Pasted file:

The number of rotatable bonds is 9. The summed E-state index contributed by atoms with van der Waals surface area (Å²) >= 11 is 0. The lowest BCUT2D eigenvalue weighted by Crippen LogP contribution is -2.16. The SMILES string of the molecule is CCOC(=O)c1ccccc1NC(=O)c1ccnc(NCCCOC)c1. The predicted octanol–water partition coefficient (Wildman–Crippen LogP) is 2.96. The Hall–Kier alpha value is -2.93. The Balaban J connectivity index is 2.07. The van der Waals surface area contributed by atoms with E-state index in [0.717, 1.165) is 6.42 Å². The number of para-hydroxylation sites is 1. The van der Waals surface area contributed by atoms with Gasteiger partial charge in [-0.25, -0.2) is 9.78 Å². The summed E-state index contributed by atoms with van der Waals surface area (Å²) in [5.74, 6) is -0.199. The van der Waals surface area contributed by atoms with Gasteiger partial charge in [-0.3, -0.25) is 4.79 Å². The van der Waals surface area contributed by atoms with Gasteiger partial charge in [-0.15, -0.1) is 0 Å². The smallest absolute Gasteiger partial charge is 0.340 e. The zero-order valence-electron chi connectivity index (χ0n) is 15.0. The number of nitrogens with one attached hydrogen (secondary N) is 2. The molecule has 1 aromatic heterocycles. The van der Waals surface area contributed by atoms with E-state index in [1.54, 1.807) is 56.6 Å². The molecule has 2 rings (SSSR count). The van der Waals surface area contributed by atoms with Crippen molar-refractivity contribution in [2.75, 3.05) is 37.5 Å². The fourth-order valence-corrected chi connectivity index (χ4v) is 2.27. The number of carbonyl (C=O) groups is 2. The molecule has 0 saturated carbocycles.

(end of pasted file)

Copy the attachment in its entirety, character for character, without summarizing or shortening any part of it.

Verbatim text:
The number of rotatable bonds is 9. The summed E-state index contributed by atoms with van der Waals surface area (Å²) >= 11 is 0. The lowest BCUT2D eigenvalue weighted by Crippen LogP contribution is -2.16. The SMILES string of the molecule is CCOC(=O)c1ccccc1NC(=O)c1ccnc(NCCCOC)c1. The predicted octanol–water partition coefficient (Wildman–Crippen LogP) is 2.96. The Hall–Kier alpha value is -2.93. The Balaban J connectivity index is 2.07. The van der Waals surface area contributed by atoms with E-state index in [0.717, 1.165) is 6.42 Å². The number of para-hydroxylation sites is 1. The van der Waals surface area contributed by atoms with Gasteiger partial charge in [-0.25, -0.2) is 9.78 Å². The summed E-state index contributed by atoms with van der Waals surface area (Å²) in [5.74, 6) is -0.199. The van der Waals surface area contributed by atoms with Gasteiger partial charge in [-0.3, -0.25) is 4.79 Å². The van der Waals surface area contributed by atoms with Gasteiger partial charge in [-0.15, -0.1) is 0 Å². The smallest absolute Gasteiger partial charge is 0.340 e. The zero-order valence-electron chi connectivity index (χ0n) is 15.0. The number of nitrogens with one attached hydrogen (secondary N) is 2. The molecule has 1 aromatic heterocycles. The van der Waals surface area contributed by atoms with E-state index in [1.54, 1.807) is 56.6 Å². The molecule has 2 rings (SSSR count). The van der Waals surface area contributed by atoms with Crippen molar-refractivity contribution in [2.75, 3.05) is 37.5 Å². The fourth-order valence-corrected chi connectivity index (χ4v) is 2.27. The number of carbonyl (C=O) groups is 2. The molecule has 0 saturated carbocycles.